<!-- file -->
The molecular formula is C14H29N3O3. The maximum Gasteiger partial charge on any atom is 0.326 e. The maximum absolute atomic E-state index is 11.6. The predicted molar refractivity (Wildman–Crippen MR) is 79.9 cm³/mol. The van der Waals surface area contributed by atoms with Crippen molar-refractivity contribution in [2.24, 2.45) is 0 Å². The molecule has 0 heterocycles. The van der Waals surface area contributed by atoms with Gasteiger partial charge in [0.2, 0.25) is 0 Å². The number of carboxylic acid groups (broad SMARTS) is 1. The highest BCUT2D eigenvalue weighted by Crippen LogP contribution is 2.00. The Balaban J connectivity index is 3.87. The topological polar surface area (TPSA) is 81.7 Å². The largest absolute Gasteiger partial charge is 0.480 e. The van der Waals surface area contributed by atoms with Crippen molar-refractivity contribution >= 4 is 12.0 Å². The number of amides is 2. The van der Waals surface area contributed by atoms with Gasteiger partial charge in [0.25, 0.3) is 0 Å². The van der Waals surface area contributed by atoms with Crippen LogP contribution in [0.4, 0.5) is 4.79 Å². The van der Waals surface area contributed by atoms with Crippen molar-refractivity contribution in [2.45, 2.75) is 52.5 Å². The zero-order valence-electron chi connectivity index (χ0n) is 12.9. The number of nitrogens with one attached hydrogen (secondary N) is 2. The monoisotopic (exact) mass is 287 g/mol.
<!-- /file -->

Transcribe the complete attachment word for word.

The molecular formula is C14H29N3O3. The maximum Gasteiger partial charge on any atom is 0.326 e. The maximum absolute atomic E-state index is 11.6. The predicted molar refractivity (Wildman–Crippen MR) is 79.9 cm³/mol. The van der Waals surface area contributed by atoms with Crippen molar-refractivity contribution in [2.24, 2.45) is 0 Å². The molecule has 0 heterocycles. The van der Waals surface area contributed by atoms with Gasteiger partial charge in [0.2, 0.25) is 0 Å². The number of carboxylic acid groups (broad SMARTS) is 1. The highest BCUT2D eigenvalue weighted by Crippen LogP contribution is 2.00. The Balaban J connectivity index is 3.87. The topological polar surface area (TPSA) is 81.7 Å². The largest absolute Gasteiger partial charge is 0.480 e. The van der Waals surface area contributed by atoms with Crippen molar-refractivity contribution >= 4 is 12.0 Å². The number of amides is 2. The van der Waals surface area contributed by atoms with Gasteiger partial charge in [0.25, 0.3) is 0 Å². The van der Waals surface area contributed by atoms with Crippen LogP contribution in [0.4, 0.5) is 4.79 Å². The van der Waals surface area contributed by atoms with Crippen molar-refractivity contribution in [2.45, 2.75) is 52.5 Å². The zero-order valence-electron chi connectivity index (χ0n) is 12.9. The number of nitrogens with one attached hydrogen (secondary N) is 2. The monoisotopic (exact) mass is 287 g/mol.